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News Briefs

Oregon is “the hub, for whatever reason, of the for-profit fire industry,” writes journalist and South Eugene High School grad McKenzie Funk in his book Windfall: The Booming Business of Global Warming (Penguin Press, 2014, $27.95). Funk writes not simply of how we are preparing for a warmer planet, but rather he focuses on those who see the melt, drought and deluge of climate change as a market opportunity. Funk will speak at 6 pm Thursday, June 5, at the Eugene Public Library, free. 

On May 27 the Eugene Police Department brought the City Council a proposal to close Kesey Square between 11 pm and 6 am, a move that some say is targeting the homeless population. Kesey Square, aka Broadway Plaza, is a city-deemed performance space that sits on the corner of Broadway and Willamette, home to the bronze statue of Ken Kesey. The City Council has not scheduled a vote.

Civil Liberties Defense Center attorney Lauren Regan says the proposal to close the public square is repugnant in the face of the human rights image touted by the city of Eugene.

The current fight against GMOs (genetically modified organisms) in Lane County is one small battle in a larger war, according to Thomas Linzey, the executive director of the legal nonprofit group the Community Environmental Legal Defense Fund.

Marbled murrelets have been observed in the East Hakki timber sale in the Elliott State Forest, according to the Coast Range Forest Watch, a group of citizen scientists that regularly surveys for the threatened sea birds that fly many miles in from the ocean to nest in the Elliott.

The Oregon Department of Environmental Quality sent International Paper a warning letter on May 16 following a line break at International Paper’s Springfield facility, which resulted in discharge of treated process water into Irving Slough. According to DEQ’s letter, the discharge violated Oregon environmental law, and this violation is classified as “serious.” DEQ determined that the violation was beyond International Paper’s reasonable control, and therefore chose not to assess a penalty.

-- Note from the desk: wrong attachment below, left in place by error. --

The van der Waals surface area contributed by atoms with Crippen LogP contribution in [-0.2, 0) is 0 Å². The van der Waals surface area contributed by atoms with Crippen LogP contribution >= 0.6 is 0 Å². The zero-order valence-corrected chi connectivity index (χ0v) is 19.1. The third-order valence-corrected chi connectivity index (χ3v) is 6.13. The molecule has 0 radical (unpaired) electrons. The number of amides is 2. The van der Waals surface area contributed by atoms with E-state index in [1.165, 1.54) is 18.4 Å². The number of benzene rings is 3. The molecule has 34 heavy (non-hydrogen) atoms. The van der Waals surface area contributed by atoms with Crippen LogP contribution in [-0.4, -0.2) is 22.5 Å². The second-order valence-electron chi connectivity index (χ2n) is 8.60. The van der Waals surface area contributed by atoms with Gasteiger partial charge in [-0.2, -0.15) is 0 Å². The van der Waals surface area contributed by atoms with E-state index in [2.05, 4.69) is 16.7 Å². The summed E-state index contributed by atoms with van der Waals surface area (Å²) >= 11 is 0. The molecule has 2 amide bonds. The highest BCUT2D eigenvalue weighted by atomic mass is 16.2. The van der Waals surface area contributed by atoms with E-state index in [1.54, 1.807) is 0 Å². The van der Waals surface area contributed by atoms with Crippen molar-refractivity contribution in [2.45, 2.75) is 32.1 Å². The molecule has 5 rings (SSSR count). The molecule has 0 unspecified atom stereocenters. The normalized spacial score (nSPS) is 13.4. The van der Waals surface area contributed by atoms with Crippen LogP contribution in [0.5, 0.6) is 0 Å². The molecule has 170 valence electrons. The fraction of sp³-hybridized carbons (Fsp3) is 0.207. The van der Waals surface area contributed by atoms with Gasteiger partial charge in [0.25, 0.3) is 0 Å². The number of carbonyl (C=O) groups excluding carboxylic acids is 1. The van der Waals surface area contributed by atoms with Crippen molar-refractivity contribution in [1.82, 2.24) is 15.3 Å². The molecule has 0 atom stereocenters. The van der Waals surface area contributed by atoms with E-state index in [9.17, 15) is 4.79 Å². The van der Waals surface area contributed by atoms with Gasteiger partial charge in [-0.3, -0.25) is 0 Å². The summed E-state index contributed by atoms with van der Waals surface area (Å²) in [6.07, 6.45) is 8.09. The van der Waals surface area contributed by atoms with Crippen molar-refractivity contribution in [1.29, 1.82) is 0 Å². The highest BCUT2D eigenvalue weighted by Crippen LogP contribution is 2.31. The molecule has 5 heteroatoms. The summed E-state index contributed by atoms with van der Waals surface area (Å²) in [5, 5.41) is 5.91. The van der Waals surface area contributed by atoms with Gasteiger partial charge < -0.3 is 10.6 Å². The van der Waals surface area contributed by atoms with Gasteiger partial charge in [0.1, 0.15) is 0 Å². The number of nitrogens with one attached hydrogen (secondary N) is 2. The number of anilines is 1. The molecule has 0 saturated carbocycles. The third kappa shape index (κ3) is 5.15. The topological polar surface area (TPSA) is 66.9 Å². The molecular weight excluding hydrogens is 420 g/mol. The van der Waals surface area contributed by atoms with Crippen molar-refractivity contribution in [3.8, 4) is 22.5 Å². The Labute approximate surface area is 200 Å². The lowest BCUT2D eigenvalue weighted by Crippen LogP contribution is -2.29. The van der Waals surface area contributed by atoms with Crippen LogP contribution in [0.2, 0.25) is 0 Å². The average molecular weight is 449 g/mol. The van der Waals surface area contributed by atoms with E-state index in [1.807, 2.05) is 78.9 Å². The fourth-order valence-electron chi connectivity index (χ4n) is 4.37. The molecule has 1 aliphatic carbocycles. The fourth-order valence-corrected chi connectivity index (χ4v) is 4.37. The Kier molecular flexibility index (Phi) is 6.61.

“We still have a long ways to go,” says Tad Shannon, Eugene Education Association president after last week’s bargaining session between the EEA and Eugene School District 4J and EEA. Shannon says the session brought the groups closer to agreement, with a closed budget gap and 3.7 percent wage increase for about 60 percent of teachers, but refinements to the proposed contract, including a section that lists added health insurance benefits to teachers as a last priority, left teachers not yet ready to sign.

ODOT is currently spraying roadsides. Call Tony Kilmer at ODOT District 5 at 744-8080 or call (888) 996-8080 for herbicide application information. Highways I-5, 36, 58, 99, 101, 105, 126 and Beltline were sprayed recently.

• Rosboro LLC, 746-8411 plans to hire Dole Land Management Inc. to spray 211 acres near Quartz Creek and McKenzie River tributaries with imazapyr. See ODF notices 2014-771-00413 and 2014-771-00414, call Tim Meehan at 726-3588 with questions.

Some neighborhood leaders are saying that the city of Eugene has not included neighborhoods enough in decisions about new property tax exemption rules for housing developments of five or more units, aka the MUPTE (Multi-Unit Property Tax Exemption) program.